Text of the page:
“But I told you!” – “No, you didn’t. Or did you?”

Whenever I tell the ladies in the British Club: “I would write it like this…” or “I would just say…”, they give me the look. The look is both wary and resigned, the unspoken message being: “Your way of communicating is too direct, we don’t do things that way.” (Of course they wouldn’t actually say it to me, but I’ve learned to read the look 😉 ). The direct way is considered rude in Britain, even though some British people told me that sometimes the situation created by not talking openly can be rather burdensome. (Of course I then ask: “Why don’t you just talk about it then?” and get the look again.)

Communication is always tricky and it can become a challenge when different communication styles meet. Due to being German and having many British friends, I often notice the implications of direct and indirect communication. That said, there is no direct or indirect style per se. It is – like almost everything in culture – different degrees of directness. If I, as a German, consider someone’s communication indirect, a Chinese person might consider that person’s communication very blunt. I met many people in trainings who tell me that they are very direct communicators, but when I give them examples of German communication, they tend to look shocked. My British friends would be surprised to hear than my German friends consider me too indirect sometimes.

Direct communication means saying it like it is, with no frills (“Your presentation is not good.”), putting your whole message into the actual words, putting content before style and saying directly if there is something you don’t approve of. Direct communicators don’t tend to use many pleasantries or do much small talk, they use communication to get a message across.

Indirect communication means that messages are wrapped up nicely so as not to hurt the recipient (“Your presentation is quite good. It might be even better if…”), often only part of the message is in the actual words (more on that later), style is before content and some things are better left unsaid. Communication is also used to nurture or protect relationships, so compliments or small talk are used to show friendliness.

Like most people moving in international surroundings, I met both the challenges of communication with people who are more direct than me and those (the majority) who are less direct than me. What are the challenges?

  • How rude!

I mentioned that some of my training participants are shocked about German communication (Germans are the most direct communicators in the whole word – it’s a pity there’s no World Cup for that, then we could add it to our four football World Cups 😉 ). People who are accustomed to a more gentle approach especially with negative feedback, will consider a direct approach rude and hurtful. Nobody likes bad feedback and when communication is also used for relationship nurturing it’s only natural to voice such bad feedback in the kindest possible way.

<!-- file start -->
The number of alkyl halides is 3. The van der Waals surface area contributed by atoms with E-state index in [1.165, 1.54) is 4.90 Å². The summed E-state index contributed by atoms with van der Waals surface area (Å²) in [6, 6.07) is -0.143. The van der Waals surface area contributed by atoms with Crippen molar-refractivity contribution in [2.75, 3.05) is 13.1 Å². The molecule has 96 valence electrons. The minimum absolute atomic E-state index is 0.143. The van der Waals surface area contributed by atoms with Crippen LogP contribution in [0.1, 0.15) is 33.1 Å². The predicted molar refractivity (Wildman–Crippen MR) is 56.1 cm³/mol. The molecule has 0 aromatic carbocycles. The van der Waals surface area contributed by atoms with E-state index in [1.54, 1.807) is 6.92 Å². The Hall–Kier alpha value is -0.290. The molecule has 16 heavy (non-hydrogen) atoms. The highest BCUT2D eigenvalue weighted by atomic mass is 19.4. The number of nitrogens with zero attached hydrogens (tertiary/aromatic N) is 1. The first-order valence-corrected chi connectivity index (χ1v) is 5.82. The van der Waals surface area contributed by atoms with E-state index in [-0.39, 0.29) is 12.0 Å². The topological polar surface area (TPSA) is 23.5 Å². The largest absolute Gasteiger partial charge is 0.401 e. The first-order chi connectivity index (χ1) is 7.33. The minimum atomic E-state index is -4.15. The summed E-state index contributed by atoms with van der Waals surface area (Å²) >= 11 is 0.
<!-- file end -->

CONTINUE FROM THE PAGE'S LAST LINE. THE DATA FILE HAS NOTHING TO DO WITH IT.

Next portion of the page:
I remember a 2-day-training with a Brazilian participant (Brazil being a far more indirect culture than Germany); communication was a big topic of course. He had already worked in Germany for a few weeks and had made several experiences with our way to communicate. It was helpful for him to learn that the intention of direct communication is not to be rude or to hurt anyone, but to get the message across swiftly and efficiently. Still, on Day 2 of the training he called out “Oh, you Germans and your efficiency! Where is the heart?” – During another training, with a German going to the US, I explained about the American sandwich approach and the German called out “So much unnecessary babble, what a waste of time!”

It is sometimes difficult to accept the different meaning of communication. I told the Brazilian participant that part of Germany’s success story is to be efficient, get down to business, get things done, don’t lose time. If you pinpoint a mistake quickly, you can quickly start to correct the mistake. Another important aspect here is that this direct style is not considered hurtful. If it’s a criticism based on facts and presented rationally, who should anybody be hurt by it? It’s the truth after all. This is mainly the business context, though. Communication on a private level is not quite as direct, and that makes sense – communication in a friendship is also relationship nurturing. Still, there is also the underlying belief that a factual disagreement has no effect on the underlying relationship.

The Brazilian (as well as participants in other trainings) understood this, but he didn’t like it. What’s so bad about dedicating a few seconds to add some nice words? Nothing at all, but there you are with different cultures – it’s not that one approach is better of worse, but that one approach just works better in one culture or is preferred there.

  • How dishonest!

In direct cultures, saying things as they are is considered a good thing and “He doesn’t beat about the bush” is a compliment. Not saying it like it is can be considered a lie. This is where it gets tricky. “But we say it like it is, just in a nice way!” the indirect communicators cry out and they are right. The challenge here is that indirect communication requires a certain reading between the lines and there is no translation handbook for this (though “What the British say and what they mean” on the internet is a good start), so it is very well possible that the recipient gets a different message, part of the message or even no message at all. Remember when I said with indirect communication most of the message is not in the words? Words can be misunderstood, but nonverbal communication is open to a myriad of interpretation – and it gets more difficult if you both come from different cultural backgrounds and have different nonverbal cues. The nonverbal bit is nearly impossible with a message recipient who is used to getting the whole message in the words.